Several U.S. lawmakers called on behavioral advertising vendor NebuAd to change its privacy notification procedures so that customers have to opt in for the company to track their Web habits instead of opting out.
Several members of the House of Representatives Telecommunications and Internet Subcommittee questioned NebuAd's business practice of working with ISPs (Internet service providers) to track subscribers' Web activities in an effort to deliver targeted advertising to them.
NebuAd's use of "deep-packet inspection" to examine subscribers' traffic across the Web, while requiring them to opt out of the service, raises serious privacy concerns, said Representative Edward Markey, a Massachusetts Democrat and chairman of the subcommittee.
Markey pressured NebuAd Chairman and CEO Robert Dykes to switch notification to opt in during a Thursday hearing on ISPs' use of deep-packet inspection, a method for ISPs and other companies to examine the contents of packets traveling across the Web. "Should you get permission from the consumer first?" Markey asked. "Will you give them opt in?"
Dykes wouldn't commit to changing his service to opt in, although he said NebuAd will work with privacy group the Center for Democracy and Technology (CDT) to address its concerns. Earlier this month, NebuAd also announced plans to provide notification of the Web tracking online, in addition to e-mails or notes on ISPs' bills sent to customers, he noted.
Instead of opt-in permission, "it's much more important that the consumer is well informed," he said.
Several lawmakers disagreed. "Why do I have to opt out?" said Representative Bart Stupak, a Michigan Democrat. "Why should the burden have to be on the American consumer?"
NebuAd doesn't collect personal or sensitive information and anonymizes the data it collects, Dykes said. Other Web companies doing similar kinds of information collection don't have to get opt-in permission, he said.
"The science exists today, and NebuAd is using it, to create truly anonymous profiles that cannot be hacked or reverse engineered," he added.
Privacy advocates started raising concerns about NebuAd's service after Charter Communications, one of the largest providers of cable broadband service in the U.S., announced in May it would test the NebuAd product. Charter, in June, suspended the trials because of privacy concerns raised by customers.
But several other U.S. ISPs are using or testing NebuAd's service in attempts to get a piece of the Internet advertising pie. This week, Markey and two other lawmakers sent a letter to Embarq, a Kansas ISP, questioning its use of NebuAd Web tracking, apparently without notifying its customers.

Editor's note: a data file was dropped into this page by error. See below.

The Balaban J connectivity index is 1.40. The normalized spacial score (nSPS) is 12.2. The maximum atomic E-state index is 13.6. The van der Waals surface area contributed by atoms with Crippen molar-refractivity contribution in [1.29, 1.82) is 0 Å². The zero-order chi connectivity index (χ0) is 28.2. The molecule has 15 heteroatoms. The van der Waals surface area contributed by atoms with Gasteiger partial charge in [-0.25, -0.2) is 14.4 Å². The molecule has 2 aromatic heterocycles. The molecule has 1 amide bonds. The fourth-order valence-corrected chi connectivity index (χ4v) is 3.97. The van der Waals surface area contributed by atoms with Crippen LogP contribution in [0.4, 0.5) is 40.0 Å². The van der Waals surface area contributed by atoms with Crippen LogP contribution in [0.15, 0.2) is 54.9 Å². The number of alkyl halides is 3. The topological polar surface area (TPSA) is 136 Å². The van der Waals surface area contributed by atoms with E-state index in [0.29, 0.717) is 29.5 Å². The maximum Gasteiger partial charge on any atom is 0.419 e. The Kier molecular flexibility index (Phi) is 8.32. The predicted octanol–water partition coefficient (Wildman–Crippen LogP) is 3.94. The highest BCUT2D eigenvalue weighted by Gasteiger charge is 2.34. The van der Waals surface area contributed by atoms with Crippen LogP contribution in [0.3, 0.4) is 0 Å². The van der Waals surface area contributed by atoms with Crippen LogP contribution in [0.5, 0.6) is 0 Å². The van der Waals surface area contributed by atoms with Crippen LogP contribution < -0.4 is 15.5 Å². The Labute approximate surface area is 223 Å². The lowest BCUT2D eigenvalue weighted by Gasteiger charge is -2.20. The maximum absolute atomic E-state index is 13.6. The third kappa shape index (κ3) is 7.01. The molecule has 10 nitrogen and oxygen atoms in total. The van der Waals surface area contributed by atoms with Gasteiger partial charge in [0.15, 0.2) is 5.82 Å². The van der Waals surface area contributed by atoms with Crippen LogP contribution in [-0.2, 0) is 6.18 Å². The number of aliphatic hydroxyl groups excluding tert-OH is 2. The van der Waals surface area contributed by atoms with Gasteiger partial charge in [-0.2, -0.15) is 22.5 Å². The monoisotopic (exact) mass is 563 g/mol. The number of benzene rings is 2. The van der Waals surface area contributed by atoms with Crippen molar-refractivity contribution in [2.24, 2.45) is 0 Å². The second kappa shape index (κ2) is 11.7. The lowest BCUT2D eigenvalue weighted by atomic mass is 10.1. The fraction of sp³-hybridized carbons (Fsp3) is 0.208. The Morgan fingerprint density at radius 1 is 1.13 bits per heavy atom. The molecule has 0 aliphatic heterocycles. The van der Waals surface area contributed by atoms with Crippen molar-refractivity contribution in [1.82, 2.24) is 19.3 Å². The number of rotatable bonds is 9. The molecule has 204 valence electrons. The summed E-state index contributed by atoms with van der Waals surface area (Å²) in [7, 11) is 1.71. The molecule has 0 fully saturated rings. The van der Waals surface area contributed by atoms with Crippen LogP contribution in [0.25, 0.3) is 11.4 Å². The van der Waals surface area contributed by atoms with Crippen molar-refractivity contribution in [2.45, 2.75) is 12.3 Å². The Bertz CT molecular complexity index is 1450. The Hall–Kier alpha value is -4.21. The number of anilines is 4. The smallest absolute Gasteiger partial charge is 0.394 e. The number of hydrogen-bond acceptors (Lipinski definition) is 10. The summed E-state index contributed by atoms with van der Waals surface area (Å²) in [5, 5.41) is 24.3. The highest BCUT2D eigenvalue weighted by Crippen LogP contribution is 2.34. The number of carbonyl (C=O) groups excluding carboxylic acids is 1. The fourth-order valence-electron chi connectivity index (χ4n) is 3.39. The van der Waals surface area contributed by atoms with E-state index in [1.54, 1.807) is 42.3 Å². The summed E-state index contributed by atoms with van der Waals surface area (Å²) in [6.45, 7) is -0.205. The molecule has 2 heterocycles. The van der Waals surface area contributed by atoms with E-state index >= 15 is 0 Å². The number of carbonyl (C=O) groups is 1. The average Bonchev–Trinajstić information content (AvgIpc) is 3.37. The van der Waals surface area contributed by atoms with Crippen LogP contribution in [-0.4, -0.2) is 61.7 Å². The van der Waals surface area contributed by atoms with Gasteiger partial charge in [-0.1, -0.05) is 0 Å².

While some lawmakers at Thursday's hearing questioned whether NebuAd's service violates state wiretap laws, as CDT has suggested, other lawmakers said that Congress is targeting a small category of businesses, while other Internet-based businesses collect huge amounts of data.
Google, Yahoo and Microsoft all deliver targeted ads, said Representative Cliff Stearns, a Florida Republican. "Consumers don't care whether you're a search engine or a broadband provider," he said. "They want to ensure you are not violating their privacy either way."
Stearns also questioned if there was any demonstrated consumer harm from the NebuAd model of collecting data. "It's imperative that there be some evidence of harm if we're going to regulate this practice, or we run the risk of prematurely restricting the latest technological advancements," he said. "As the overall economy continues to take a significant downturn, the government should not be contemplating how to make it harder for small businesses to succeed."
But Markey and David Reed, a professor at the Massachusetts Institute of Technology and a pioneer in the development of the Internet, suggested that an ISP has much more power to track Internet users' habits than an individual Web site or an ad network. "You've got Google times 100," Markey said.
Reed compared ISPs using NebuAd to a package delivery company looking inside every box it handles.
Deep-packet inspection methods "violate long-agreed standards and principles of Internet design," Reed said. Such services put the Internet at risk, he said, by "normalizing nonstandard and risky technical activity on behalf of telecom operators and broadband operators who may choose to exploit their captive customers rather than transparently delivering the communications services for which their customers have paid."